On post-view, what chara said, but angrier (for no apparent reason; it's just chic). A weighted mix between your professed areas of expertise and your best areas (because we are not always the best judges of ourselves) would be a happy compromise.
posted by Eideteker at 11:07 AM on March 12, 2008


what if someone asks the best way to deal with, say, a half-tailed neutered orange tabby cat with an upper respiratory problem

.50BMG?
posted by ROU_Xenophobe at 11:11 AM on March 12, 2008


I want.
posted by Navelgazer at 11:18 AM on March 12, 2008


I also like the idea, but as a counterpoint, I'd like to point out that one might want to weigh the consequences of implementing this pony on the general quality of AskMe. I'm having a little trouble formulating this exactly how I want to say it, so bear with me please. What I mean is, if people have the ability to tune out everything they aren't interested in, they might miss a question they would otherwise have answered incidentally, thus detracting something from the quality of AskMe. In other words, it may be the case that one of the great things about AskMe is that the sheer number of eyes seeing all those questions results in a lot of "Oh, I just happened to see the answer to that question on a billboard on the way to work this morning!" type answers.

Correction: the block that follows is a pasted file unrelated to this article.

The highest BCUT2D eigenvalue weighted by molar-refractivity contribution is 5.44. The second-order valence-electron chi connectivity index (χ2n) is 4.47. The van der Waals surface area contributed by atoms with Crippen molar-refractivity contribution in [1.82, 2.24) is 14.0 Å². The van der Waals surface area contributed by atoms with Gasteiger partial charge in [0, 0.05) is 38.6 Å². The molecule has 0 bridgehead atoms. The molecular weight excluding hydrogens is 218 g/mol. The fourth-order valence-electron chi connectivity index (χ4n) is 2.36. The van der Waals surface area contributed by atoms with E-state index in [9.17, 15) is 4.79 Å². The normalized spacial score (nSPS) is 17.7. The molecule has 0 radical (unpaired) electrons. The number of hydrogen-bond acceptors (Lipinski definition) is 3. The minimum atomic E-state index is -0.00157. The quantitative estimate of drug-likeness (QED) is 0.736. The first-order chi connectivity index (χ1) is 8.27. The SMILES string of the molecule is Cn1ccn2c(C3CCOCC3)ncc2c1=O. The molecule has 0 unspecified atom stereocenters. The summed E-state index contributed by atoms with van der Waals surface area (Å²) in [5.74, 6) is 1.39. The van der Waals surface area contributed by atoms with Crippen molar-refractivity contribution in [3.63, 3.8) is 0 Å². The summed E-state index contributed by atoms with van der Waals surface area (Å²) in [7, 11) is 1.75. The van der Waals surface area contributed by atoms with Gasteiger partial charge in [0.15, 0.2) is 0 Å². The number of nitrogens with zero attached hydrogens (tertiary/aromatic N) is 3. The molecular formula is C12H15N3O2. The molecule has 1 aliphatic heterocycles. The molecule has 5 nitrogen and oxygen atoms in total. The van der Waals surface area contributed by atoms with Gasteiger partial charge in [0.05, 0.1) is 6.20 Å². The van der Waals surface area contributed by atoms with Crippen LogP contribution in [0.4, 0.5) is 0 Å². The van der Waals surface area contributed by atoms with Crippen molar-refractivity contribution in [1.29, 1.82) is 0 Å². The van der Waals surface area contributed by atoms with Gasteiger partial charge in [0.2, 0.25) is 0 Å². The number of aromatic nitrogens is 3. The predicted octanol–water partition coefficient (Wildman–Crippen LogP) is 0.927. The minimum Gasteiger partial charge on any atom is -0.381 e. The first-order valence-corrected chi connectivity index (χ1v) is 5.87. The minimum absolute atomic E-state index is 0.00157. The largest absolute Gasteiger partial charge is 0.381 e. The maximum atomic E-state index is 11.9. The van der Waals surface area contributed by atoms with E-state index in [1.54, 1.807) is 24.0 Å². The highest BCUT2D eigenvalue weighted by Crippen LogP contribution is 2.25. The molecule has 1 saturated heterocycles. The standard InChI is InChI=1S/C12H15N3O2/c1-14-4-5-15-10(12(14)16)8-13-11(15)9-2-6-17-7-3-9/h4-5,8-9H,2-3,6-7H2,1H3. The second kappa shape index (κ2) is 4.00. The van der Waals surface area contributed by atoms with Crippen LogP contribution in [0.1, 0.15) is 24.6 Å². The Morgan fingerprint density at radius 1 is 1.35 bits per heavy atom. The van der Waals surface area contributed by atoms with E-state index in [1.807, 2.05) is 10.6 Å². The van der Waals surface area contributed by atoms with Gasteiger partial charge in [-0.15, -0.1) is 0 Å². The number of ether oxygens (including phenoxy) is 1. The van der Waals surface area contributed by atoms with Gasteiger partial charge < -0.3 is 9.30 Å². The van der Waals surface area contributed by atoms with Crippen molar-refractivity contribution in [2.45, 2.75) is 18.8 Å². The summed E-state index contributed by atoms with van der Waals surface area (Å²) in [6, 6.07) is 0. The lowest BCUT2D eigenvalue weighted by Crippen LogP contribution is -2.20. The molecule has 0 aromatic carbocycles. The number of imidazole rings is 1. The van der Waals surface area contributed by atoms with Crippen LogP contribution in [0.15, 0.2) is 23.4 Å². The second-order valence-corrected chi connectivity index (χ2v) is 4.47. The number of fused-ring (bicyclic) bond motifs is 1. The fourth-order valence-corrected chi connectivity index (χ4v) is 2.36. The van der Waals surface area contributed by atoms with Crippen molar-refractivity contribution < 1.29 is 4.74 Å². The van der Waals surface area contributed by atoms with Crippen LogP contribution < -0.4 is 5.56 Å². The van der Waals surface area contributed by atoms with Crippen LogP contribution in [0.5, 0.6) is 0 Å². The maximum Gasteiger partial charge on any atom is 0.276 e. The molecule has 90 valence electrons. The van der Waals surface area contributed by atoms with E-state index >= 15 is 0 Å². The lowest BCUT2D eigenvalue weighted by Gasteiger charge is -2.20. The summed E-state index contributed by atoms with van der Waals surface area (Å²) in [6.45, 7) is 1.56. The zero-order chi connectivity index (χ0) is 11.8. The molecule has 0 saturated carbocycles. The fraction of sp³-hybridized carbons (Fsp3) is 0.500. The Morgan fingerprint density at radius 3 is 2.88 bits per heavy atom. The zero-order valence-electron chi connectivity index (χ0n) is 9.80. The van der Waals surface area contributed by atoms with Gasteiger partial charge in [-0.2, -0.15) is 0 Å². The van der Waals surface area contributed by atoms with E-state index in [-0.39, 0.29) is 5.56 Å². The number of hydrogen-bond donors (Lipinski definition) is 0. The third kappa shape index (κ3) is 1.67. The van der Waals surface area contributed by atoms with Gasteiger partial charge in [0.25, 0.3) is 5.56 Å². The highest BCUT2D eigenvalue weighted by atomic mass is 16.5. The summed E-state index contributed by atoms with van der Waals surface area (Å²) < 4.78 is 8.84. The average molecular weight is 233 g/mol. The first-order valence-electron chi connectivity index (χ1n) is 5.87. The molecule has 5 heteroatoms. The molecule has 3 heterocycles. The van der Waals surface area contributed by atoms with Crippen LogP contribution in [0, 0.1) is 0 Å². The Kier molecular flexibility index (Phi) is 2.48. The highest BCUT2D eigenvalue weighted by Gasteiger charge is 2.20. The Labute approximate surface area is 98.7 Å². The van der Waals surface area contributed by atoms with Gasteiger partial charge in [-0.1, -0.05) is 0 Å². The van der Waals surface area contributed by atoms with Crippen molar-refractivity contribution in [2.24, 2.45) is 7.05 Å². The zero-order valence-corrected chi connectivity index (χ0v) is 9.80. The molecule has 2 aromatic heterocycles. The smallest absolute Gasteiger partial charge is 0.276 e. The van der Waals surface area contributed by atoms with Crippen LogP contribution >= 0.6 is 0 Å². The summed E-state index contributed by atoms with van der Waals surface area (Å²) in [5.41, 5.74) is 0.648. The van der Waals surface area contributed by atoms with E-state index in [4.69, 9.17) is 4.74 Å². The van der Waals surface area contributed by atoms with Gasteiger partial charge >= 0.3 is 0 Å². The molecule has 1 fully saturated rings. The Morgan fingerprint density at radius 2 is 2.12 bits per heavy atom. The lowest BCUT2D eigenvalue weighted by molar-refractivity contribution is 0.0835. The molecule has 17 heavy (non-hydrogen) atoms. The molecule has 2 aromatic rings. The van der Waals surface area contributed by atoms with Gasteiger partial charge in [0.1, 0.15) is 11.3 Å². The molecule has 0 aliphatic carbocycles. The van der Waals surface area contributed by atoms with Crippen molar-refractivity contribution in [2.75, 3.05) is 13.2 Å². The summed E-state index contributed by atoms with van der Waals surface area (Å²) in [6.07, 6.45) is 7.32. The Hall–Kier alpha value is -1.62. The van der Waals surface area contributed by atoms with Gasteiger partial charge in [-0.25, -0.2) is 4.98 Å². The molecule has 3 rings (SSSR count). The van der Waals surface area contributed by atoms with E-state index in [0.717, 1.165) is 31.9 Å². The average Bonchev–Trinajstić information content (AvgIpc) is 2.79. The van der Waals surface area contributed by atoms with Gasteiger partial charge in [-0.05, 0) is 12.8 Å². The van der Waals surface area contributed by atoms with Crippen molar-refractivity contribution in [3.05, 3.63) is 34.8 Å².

posted by nzero at 11:22 AM on March 12, 2008 [2 favorites]


I was all set to snark at yet another pony request, but I'd like this feature myself.

Ditto. And I like chara's idea for implementation.

AskMe isn't about you finding juicy relationship trainwrecks. It's about answering questions for people.

And what about this suggestion makes you think it's not about answering questions for people? If I have a music-related question, I damn sure want certain music-related MeFites to have a crack at answering it without having to keep an eagle eye on AskMe.
posted by languagehat at 11:24 AM on March 12, 2008